“This has been a very trying time for our community,” Washington said in a Zoom call Tuesday. “There are a lot of emotions and frustrations around the officer-involved shooting that resulted in the killing of Patrick Lyoya, and understandably so. And while there’s still a pending investigation with the Michigan State Police and the prosecutor’s office for the determination of charges, I understand the community’s frustration and the need for answers. But we are following the process and right now, I don’t have control of that investigatory process. What I do have some influence on directly right now is the proposed budget. We have proposed several elements of reform that help to improve transparency and accountability to make sure that we have a safe community but to continue to advance equity.”
He said the public can weigh in on that proposed budget at a special meeting of the city commission at 7 p.m. Tuesday at City Hall.
“There are appropriate ways for the public to offer feedback to its local government,” Washington said, saying people should call or email their commissioners and attend public meetings to make their opinions heard. “I look forward to hearing those members of the public tonight who will come and acknowledge their names and their concerns about what they would like to see in their local government and what they would like to see in changes in terms of the future.”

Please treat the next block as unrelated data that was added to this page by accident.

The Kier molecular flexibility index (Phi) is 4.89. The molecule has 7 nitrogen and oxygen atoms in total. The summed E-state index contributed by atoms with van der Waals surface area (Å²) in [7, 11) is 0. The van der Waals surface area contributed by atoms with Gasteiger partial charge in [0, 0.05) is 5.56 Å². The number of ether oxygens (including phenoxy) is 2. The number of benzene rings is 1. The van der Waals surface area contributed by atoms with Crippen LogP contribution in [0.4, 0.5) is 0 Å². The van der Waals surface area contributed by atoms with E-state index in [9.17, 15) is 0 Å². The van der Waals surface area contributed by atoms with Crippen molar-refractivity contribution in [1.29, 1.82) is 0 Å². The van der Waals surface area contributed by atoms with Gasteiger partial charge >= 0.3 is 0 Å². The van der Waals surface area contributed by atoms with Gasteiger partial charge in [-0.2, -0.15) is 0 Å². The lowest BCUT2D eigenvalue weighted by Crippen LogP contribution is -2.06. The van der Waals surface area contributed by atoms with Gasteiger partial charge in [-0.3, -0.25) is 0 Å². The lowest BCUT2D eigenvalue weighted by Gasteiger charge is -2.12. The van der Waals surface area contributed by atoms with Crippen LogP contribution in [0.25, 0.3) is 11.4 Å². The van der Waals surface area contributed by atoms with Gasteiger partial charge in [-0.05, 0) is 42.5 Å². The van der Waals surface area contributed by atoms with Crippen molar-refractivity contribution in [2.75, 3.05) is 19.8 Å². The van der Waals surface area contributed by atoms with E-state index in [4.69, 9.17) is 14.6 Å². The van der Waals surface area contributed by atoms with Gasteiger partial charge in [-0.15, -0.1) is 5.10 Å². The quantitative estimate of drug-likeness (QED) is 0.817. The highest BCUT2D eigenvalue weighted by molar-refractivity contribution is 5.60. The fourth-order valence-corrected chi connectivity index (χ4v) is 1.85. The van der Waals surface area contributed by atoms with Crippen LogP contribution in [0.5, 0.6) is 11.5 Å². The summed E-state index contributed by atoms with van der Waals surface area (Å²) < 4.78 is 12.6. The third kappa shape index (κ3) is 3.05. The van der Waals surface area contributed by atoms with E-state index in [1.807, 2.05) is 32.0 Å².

Washington said his proposed budget for the next fiscal year includes a number of equity initiatives, including community engagement and use of force training for GRPD and a significant funding increase for the Office of Oversight and Public Accountability, which acts as a watchdog for the police department.
He also recognized calls to invest in housing and economic development for historically underserved communities.
“This year’s budget accomplishes both. There’s money to ensure that there are basic services that continue in the police department, but we’ve also invested in other areas more aggressively,” Washington said.
Lyoya, 26, was shot and killed by GRPD Officer Chris Schurr on April 4. Schurr pulled him over on the city’s Southeast side. Video released by GRPD shows Lyoya ran away and Schurr gave chase. There was a struggle that included Lyoya grabbing Schurr’s Taser. Schurr, who was on top of Lyoya trying to hold him down, ultimately shot Lyoya in the head.
Michigan State Police are investigating the shooting. The case report has been passed along to the Kent County prosecutor. He is awaiting reports from the manufacturer of the officer’s Taser and body camera before he issued a decision about whether the shooting was justified or whether charges are warranted.
Washington said that once the MSP investigation is complete and the prosecutor makes his ruling, the city will be able to make its own decisions.
Anyone with information about the graffiti is asked to call GRPD detectives at 616.456.3380 or Silent Observer at 616.774.2345.
— News 8’s Meghan Bunchman, Donovan Long and Joe LaFurgey contributed to this report.